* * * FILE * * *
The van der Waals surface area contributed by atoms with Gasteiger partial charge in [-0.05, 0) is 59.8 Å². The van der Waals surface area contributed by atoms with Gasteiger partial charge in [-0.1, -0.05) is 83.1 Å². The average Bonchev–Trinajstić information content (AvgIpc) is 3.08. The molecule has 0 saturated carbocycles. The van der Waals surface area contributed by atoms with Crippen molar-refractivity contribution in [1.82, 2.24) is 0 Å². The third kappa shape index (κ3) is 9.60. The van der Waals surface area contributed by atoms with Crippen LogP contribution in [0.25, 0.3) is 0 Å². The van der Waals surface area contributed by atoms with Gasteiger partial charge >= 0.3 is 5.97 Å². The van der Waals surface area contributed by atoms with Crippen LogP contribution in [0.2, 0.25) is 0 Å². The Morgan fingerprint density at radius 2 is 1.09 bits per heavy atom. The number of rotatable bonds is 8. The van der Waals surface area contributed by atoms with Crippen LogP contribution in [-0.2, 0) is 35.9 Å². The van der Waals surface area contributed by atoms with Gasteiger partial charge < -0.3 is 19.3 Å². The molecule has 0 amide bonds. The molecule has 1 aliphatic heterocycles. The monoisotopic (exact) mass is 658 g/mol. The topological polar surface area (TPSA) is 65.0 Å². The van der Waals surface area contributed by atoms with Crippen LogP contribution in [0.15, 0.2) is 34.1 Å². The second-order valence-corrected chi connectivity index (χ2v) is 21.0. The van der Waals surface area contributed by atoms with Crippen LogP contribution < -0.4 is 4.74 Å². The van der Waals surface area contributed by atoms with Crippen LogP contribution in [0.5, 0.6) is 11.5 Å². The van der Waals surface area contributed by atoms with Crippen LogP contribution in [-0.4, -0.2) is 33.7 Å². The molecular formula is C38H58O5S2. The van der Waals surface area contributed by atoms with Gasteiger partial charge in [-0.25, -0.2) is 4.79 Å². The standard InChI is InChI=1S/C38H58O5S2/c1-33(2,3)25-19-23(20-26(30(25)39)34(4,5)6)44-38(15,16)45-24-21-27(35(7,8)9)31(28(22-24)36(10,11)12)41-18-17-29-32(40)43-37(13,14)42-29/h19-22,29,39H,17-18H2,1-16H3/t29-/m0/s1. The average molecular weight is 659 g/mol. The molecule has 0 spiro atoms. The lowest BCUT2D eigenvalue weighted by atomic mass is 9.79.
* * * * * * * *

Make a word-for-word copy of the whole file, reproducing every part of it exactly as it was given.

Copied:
The van der Waals surface area contributed by atoms with Gasteiger partial charge in [-0.05, 0) is 59.8 Å². The van der Waals surface area contributed by atoms with Gasteiger partial charge in [-0.1, -0.05) is 83.1 Å². The average Bonchev–Trinajstić information content (AvgIpc) is 3.08. The molecule has 0 saturated carbocycles. The van der Waals surface area contributed by atoms with Crippen molar-refractivity contribution in [1.82, 2.24) is 0 Å². The third kappa shape index (κ3) is 9.60. The van der Waals surface area contributed by atoms with Crippen LogP contribution in [0.25, 0.3) is 0 Å². The van der Waals surface area contributed by atoms with Gasteiger partial charge >= 0.3 is 5.97 Å². The van der Waals surface area contributed by atoms with Crippen LogP contribution in [0.2, 0.25) is 0 Å². The Morgan fingerprint density at radius 2 is 1.09 bits per heavy atom. The number of rotatable bonds is 8. The van der Waals surface area contributed by atoms with Crippen LogP contribution in [-0.2, 0) is 35.9 Å². The van der Waals surface area contributed by atoms with Gasteiger partial charge < -0.3 is 19.3 Å². The molecule has 0 amide bonds. The molecule has 1 aliphatic heterocycles. The monoisotopic (exact) mass is 658 g/mol. The topological polar surface area (TPSA) is 65.0 Å². The van der Waals surface area contributed by atoms with Crippen LogP contribution in [0.15, 0.2) is 34.1 Å². The second-order valence-corrected chi connectivity index (χ2v) is 21.0. The van der Waals surface area contributed by atoms with Crippen LogP contribution < -0.4 is 4.74 Å². The van der Waals surface area contributed by atoms with Crippen LogP contribution in [0.5, 0.6) is 11.5 Å². The van der Waals surface area contributed by atoms with Crippen LogP contribution in [-0.4, -0.2) is 33.7 Å². The molecular formula is C38H58O5S2. The van der Waals surface area contributed by atoms with Gasteiger partial charge in [-0.25, -0.2) is 4.79 Å². The standard InChI is InChI=1S/C38H58O5S2/c1-33(2,3)25-19-23(20-26(30(25)39)34(4,5)6)44-38(15,16)45-24-21-27(35(7,8)9)31(28(22-24)36(10,11)12)41-18-17-29-32(40)43-37(13,14)42-29/h19-22,29,39H,17-18H2,1-16H3/t29-/m0/s1. The average molecular weight is 659 g/mol. The molecule has 0 spiro atoms. The lowest BCUT2D eigenvalue weighted by atomic mass is 9.79.